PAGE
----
Today we see the return of a number of favorite coffees: the Tanzania Mbinga Ruvuma Flatbean is a classic Tanzania, with acidity more muted than a Kenya, but with intense and rather creamy body. The Sumatra Blue Batak Tarbarita is a bit brighter and more lively than most Sumatras, but with the thick body, molasses and spice notes that are characteristic of this origin. El Salvador Finca Kilimanjaro is back again this year, and it remains a great example of what really high grown Central coffees can be. It is an intense fruity, winey coffee, a special preparation produced by Aida Batlle. This farm is planted with 80% Kenya cultivar, and it shows in the cup. Also from Aida’s farm, we have El Salvador Cascara Coffee Tea, a coffee husk tea – called qishr in the Middle East but cascara in Central America. It makes a fruity tea, with hibiscus and jasmine aromas. Great as iced tea with a little sweetner.
Who would have imagined five years ago that a coffee wonk who announced proudly “I make coffee in a French Press!” (or perhaps even more so, a “Cafetiere” or “Melior”) would be so unfashionable these days. With SF coffeehouses all switching en masse from French Press brewing to pour-over techniques, who would think the method you use for making a good cup of coffee would be so trendy? Maybe next you will need to consider whether your apparel matches your brewer.
I have always had some reservations about the french press; namely, it can be tough to get the right grind to avoid the gritty “fines” in the cup, and the long steep times generally means you see a steep temperature drop while brewing. The fact that cafes would brew in French Press and then dump into a big commercial Pump Pot (that draws coffee from the bottom, where the sediment accumulates) always seemed ill-conceived.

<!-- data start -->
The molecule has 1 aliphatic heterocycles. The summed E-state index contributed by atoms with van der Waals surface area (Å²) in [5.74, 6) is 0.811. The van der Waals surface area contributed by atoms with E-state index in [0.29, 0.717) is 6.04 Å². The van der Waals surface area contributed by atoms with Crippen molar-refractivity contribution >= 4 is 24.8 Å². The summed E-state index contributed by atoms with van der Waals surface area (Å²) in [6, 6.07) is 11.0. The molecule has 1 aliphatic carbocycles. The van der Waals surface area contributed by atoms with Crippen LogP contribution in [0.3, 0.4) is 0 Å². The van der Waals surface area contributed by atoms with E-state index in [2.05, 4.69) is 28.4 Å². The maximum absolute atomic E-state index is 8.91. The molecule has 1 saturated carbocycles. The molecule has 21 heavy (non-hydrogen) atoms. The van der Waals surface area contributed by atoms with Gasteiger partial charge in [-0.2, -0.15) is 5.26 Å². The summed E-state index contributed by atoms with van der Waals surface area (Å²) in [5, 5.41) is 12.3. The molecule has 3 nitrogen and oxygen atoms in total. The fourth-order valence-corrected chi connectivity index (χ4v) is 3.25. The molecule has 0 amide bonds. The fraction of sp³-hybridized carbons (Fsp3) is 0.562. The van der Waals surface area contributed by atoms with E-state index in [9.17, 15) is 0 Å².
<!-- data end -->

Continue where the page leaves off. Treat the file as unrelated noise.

But the fact is, French Press didn’t suddenly become a bad way to brew coffee, and it’s still the method that guarantees “full immersion,” a complete 4 minutes, or 6 minutes, or whatever, of coffee soaking in water. The problem there is temperature drop; you don’t get full flavor extraction if the brew is too cool. You can pre-heat your press with hot water as a small measure. You can wrap the press in a towel. A few even come with a jacket. Better yet, you can use an insulated French press. These come in both all stainless, which are beautiful and unbreakable, but you can’t see the brew. You can also opt for a glass double-wall French press, more spendy than the single wall, and definitely breakable, but it turns out great results but I wouldn’t count on either of these to keep your coffee hot. If you like coffee hot, I say, drink fast.
I think the best results in a press can be with longer steep times and slightly coarser grinds. It takes some experimentation, but I have achieved the best extraction levels at 6 minutes in an insulated press. To deal with fines and avoid grit in the cup, I plunge slowly, then wait an additional 3 minutes and pour cups slowly and gently. That extra 3 minute wait allows particles suspended in the brew to settle out. The bottom third of the press is going to always be a little nasty. Just make sure the person who creams their coffee gets it.